"It's been a learning experience for me. We've had successes along a few bumps," said Underwood of his first term. "Last year I had a couple of bumps," he said in reference to arrests and dismissals of two former deputies who faced criminal charges. Underwood states, "You deal with it. The key is to move on and do the right thing; move past it."
Despite "some bumps along the way," Underwood said the Oregon County Sheriff's Department has a lot of accomplishments to be proud of. In order to save the county money, washers and dryers were purchased to wash inmate clothing, rather than have a contract with a washing service. Underwood, pleased with the purchase, said, "It has more than paid for itself within the first year." Also, to save approximately $15,000, freezers were purchased to allow frozen dinners to be served to inmates, in lieu of contracting with a restaurant. Underwood commented, "Deputy Melissa Cruse has been very instrumental in setting up this program to save money."
One of the most recent positive changes for the Oregon County Sheriff's Department is the grant received to increase deputies' salaries. The statewide salary increased from $21,500 to $28,000. Adding a $1,200 county increase raised deputy salaries to $29,200. County dispatchers and the department secretary also received a $1,200 increase per month. "The grant was signed in 2008 by Governor Blunt but was just now put into effect," Underwood said. The funds for the grant are determined yearly.
According to Underwood, new vehicles were purchased for the department in 2009, and a policy for vehicle usage and forms to track daily mileage and maintenance were instituted. A uniform policy, jail policy and defined dispatcher duties were also established in 2009.
Officer safety has been enhanced with the purchase of six Tasers, less than lethal weapons, equipment for safety and emergencies and six handguns with holsters. Sheriff Underwood attended the Sheriff's Academy after taking office, and completed 760 hours of training. Over the last three years, staff has completed a total of 2500+ hours of training.
Additional updates to the Oregon County Sheriff's Department, since 2009 include new light bars purchased through a grant, a new camera video monitoring system in the jail, lobby, and visiting room, and the replacement of three computers and addition of one in the office.
Underwood was asked, "Where does the revenue generate from?"
"Money goes into the general revenue budget by court documents served, summons, and, when prisoners are incarcerated, the Department of Corrections pays daily to house them. The sales tax in place in the county does not go towards law enforcement," Underwood replied.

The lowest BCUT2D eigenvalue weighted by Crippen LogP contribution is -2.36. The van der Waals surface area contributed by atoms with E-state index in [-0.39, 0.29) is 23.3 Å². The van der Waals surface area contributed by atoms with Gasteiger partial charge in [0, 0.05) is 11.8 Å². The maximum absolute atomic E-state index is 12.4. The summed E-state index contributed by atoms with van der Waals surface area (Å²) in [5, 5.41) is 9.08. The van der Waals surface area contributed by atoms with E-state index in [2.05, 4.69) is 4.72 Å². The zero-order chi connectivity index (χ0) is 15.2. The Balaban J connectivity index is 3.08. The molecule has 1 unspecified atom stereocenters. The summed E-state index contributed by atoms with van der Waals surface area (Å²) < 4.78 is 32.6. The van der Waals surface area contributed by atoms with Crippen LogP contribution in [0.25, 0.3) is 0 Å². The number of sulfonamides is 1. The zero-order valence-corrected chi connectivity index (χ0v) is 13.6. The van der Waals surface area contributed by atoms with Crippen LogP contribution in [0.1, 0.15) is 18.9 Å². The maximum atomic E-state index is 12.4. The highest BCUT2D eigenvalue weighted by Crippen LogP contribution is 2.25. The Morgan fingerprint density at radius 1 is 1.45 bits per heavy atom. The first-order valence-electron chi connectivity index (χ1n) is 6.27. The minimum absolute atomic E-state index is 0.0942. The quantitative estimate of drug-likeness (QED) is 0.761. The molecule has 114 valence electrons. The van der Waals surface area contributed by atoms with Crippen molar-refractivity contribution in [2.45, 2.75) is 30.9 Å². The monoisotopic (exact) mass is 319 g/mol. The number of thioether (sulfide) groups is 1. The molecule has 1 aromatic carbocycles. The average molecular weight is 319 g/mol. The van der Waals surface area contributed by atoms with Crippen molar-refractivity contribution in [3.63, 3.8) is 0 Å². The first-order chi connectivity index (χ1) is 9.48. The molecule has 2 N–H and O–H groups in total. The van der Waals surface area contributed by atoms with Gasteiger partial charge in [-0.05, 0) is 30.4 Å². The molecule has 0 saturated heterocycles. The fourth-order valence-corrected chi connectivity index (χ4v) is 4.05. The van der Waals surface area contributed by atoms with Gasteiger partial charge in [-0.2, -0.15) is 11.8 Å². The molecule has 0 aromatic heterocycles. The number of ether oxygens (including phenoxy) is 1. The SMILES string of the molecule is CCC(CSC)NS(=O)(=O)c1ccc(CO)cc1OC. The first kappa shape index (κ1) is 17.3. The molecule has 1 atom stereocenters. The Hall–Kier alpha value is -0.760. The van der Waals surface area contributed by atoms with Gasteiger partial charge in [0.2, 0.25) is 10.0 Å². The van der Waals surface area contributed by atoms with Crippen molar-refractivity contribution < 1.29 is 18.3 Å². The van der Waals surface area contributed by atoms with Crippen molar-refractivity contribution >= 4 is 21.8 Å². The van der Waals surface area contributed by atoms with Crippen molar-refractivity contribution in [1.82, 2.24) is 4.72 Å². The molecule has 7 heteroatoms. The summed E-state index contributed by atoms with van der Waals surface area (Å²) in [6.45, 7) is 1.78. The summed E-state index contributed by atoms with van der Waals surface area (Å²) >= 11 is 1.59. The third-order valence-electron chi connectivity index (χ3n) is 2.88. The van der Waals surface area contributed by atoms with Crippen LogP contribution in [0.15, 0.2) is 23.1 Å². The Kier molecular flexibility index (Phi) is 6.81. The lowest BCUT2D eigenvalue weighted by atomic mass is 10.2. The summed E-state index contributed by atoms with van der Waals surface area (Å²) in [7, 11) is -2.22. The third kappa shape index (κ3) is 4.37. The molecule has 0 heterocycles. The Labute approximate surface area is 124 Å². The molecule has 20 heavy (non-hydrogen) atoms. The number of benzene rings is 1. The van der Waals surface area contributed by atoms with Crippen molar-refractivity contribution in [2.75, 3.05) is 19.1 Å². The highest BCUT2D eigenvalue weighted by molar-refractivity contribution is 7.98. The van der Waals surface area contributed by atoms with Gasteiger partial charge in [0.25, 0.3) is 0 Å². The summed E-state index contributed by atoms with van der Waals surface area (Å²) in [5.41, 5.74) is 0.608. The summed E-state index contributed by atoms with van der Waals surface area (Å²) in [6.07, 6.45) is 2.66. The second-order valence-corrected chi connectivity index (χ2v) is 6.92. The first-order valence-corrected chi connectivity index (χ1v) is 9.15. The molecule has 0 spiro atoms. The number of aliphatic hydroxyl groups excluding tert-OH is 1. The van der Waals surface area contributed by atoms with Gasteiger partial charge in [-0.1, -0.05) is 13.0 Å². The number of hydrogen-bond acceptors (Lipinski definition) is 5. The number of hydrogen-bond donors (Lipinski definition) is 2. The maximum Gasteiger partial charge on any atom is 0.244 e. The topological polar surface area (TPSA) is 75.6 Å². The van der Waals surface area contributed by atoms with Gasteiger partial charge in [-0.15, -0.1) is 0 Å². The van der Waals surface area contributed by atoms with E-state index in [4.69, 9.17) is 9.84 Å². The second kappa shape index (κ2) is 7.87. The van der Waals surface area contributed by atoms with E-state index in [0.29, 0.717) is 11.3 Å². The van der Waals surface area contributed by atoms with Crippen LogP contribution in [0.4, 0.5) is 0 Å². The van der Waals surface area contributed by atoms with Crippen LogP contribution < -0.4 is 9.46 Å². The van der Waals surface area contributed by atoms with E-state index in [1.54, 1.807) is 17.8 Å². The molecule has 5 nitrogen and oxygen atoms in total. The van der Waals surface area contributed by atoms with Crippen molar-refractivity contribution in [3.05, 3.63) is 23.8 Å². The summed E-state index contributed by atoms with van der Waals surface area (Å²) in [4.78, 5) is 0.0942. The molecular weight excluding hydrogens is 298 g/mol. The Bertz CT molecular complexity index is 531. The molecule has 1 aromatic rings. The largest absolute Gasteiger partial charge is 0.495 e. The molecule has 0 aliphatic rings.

When asked about the amount of training officers have had regarding the Tasers, he replied, "It is required to re-certify yearly, after the initial certification. I require any of my staff that uses one will have a Taser used on them in the training, so they know what it feels like." Underwood stated his department has only used the Tasers twice, and they are used with caution.
Also asked was, "What is the number one arrest and booking?"
"Times are rough and we have a lot of people that we deal with warrants out for writing hot checks. Others are DUIs and drugs. Prescription medication is really becoming a problem. I have seen that get worse just since I've been in office," Underwood replied. Regarding arrests in association with meth, Underwood stated, "It's there but it's not on large scales right now. My first year we had four meth lab busts, and they have slowed down or went underground.
Underwood said, "I have learned a lot and I thank God for Chief Deputy Eric King and all our staff at the Oregon County Sheriff's Department. Feel free to call my office any time and talk to me or Eric. If we don't know we'll find out for you."
Sheriff Underwood is seeking re-election for a second term. He is running on the Democratic ticket against Mike Barton of Alton, Mo., in the August 7 Primary. The winner of that election will face Kevin Jotz or David Bailey, who are running in the Republican primary election. Mike Bunting, who has filed as an Independent, will join the primary winners on the ballot for the fall election.